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The Right Approach


FROM CHEMISTRY TO KIDS

Gary Gold

The Winslow Building will be home to Troy's Junior Museum.

The Winslow Building, the only remaining edifice of the Rensselaer campus from the late 19th century, is finding new life thanks to a bold plan to convert the building to a children's museum. The museum, devoted to science and discovery, has always had a strong core of Rensselaer faculty and staff as volunteers and board members. Now the tie will become even stronger when the museum becomes a next-door neighbor.
 "We have a natural connection and that is to get young minds interested in science early and make them eager to begin a lifelong pursuit of scientific discovery and application. That is really what we're both all about," says John Kolb '79, dean of computing and information services at Rensselaer and a longtime board member ofthe Junior Museum. Other board members include Kolb's classmates, Mary Skevington '79, director of marketing for Flow Management Technologies, and Barb Nelson '80, a project manager in Rensselaer's office of campus planning and facilities design, and Shirley Molloy, secretary of the Institute.
 "If we can extend some of the university's expertise to the Junior Museum, we have an opportunity to create a world-class model for collaboration that others can replicate," Kolb says.
 Originally built in 1866 for $10,000, half of which came from John Flack Winslow, a Rensselaer trustee and Troy iron manufacturer, the Winslow Chemical Laboratory was damaged by fire in 1904 and expanded to its present size by 1912. It was converted to classrooms during the Korean War. Long deserted, it was slated to be razed in 1993.
 Designated a Historic Landmark in 1994, Winslow was leased to the Junior Museum by Rensselaer in 1994 for $1 per year for 99 years. "It's amazing, the possibilities inherent in this move," says Ralph Pascale, director of the Junior Museum. Pascale hopes the close proximity to the Institute will strengthen ties between the museum and Rensselaer, especially in scientific and environmental fields. "This is a very special opportunity for Troy and the Capital Region. The new facility will form a bridge between the educational resources of the community."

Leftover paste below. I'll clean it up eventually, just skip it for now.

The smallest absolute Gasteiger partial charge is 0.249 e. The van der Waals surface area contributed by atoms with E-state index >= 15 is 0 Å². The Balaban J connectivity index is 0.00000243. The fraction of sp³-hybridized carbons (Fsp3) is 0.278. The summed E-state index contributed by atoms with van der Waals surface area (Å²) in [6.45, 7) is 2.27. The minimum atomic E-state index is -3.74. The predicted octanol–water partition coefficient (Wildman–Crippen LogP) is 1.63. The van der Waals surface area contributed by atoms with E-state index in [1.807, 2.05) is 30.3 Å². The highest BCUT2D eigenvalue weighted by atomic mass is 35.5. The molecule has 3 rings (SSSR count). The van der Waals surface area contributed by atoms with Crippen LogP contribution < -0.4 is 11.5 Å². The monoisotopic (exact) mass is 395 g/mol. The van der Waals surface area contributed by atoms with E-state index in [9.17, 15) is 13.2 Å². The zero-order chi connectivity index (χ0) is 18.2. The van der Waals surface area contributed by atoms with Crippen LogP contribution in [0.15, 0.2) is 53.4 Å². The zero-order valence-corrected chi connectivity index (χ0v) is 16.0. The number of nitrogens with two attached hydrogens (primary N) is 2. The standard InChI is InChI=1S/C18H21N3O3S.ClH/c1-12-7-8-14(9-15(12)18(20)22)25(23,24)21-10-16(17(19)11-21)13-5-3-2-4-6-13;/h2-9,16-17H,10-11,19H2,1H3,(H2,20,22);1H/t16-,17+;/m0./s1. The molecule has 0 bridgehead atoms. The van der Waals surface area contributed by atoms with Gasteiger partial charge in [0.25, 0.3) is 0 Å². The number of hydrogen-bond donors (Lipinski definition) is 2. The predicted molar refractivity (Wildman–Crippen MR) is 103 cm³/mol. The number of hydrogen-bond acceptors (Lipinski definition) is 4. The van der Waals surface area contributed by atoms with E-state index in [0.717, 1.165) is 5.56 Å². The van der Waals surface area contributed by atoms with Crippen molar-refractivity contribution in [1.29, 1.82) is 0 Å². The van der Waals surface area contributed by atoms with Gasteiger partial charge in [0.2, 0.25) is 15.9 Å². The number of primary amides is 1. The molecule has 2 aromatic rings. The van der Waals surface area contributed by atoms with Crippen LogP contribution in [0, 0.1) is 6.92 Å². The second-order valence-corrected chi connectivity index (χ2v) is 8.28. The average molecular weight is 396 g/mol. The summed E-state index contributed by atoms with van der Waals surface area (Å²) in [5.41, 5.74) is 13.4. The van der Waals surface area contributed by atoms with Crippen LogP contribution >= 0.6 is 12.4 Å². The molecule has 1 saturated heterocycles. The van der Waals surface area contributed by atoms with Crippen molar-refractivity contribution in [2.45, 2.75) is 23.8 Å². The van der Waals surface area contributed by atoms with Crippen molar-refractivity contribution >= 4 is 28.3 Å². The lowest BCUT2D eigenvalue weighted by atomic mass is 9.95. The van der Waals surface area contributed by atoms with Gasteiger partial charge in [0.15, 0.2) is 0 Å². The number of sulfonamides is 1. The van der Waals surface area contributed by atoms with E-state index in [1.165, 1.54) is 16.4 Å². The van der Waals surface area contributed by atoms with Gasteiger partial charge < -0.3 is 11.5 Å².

Donald Watson, professor and former dean of architecture at Rensselaer, serves as the project's design architect. Watson, who has spent much of his professional career studying best practices at environmental nature centers and children's museums, says that "developing the new educational philosophy so that everyone learns from the experiences is as important to us as the physical construction." Barbara Harris '88 contributes as an exhibit designer, and Naomi Miller, manager of design applications in Rensselaer's Lighting Research Center, is responsible for the lighting design.
 The new museum, expected to open next year, looks forward to increasing its space fivefold over its current North Troy location. It is expected to generate an estimated economic impact of $5 million per year for the Capital Region as it anticipates hosting some 200,000 visitors annually. More than $3.5 million already has been raised by a capital campaign. At the construction ground-breaking ceremony on Sept. 16, 1998, State Senate Majority Leader Joseph L. Bruno announced that the state legislature had increased its commitment to $2 million.
 Design for the renovation calls for as much reuse of existing materials as possible. Most of the current structure will remain intact, though some heavy timbers and iron columns have been removed and recycled. The top floor has a large vaulted space with historic trusses that will be left exposed. The original wood decking beneath the roof, visible through the trusses, will also be left intact and exposed. Much natural light will illuminate the interior, making use of tall window openings.
 Exhibits being planned include a Digistar II planetarium, a Hudson River habitat, a rain forest habitat, and of course the musuem's popular live animals. A cafe will overlook downtown Troy and the Hudson River Valley through large windows and from an outdoor deck. Internationally renowned artist Tom Lucky has been commissioned to design an ivylike climbing sculpture for the entrance, located on the northern facade.

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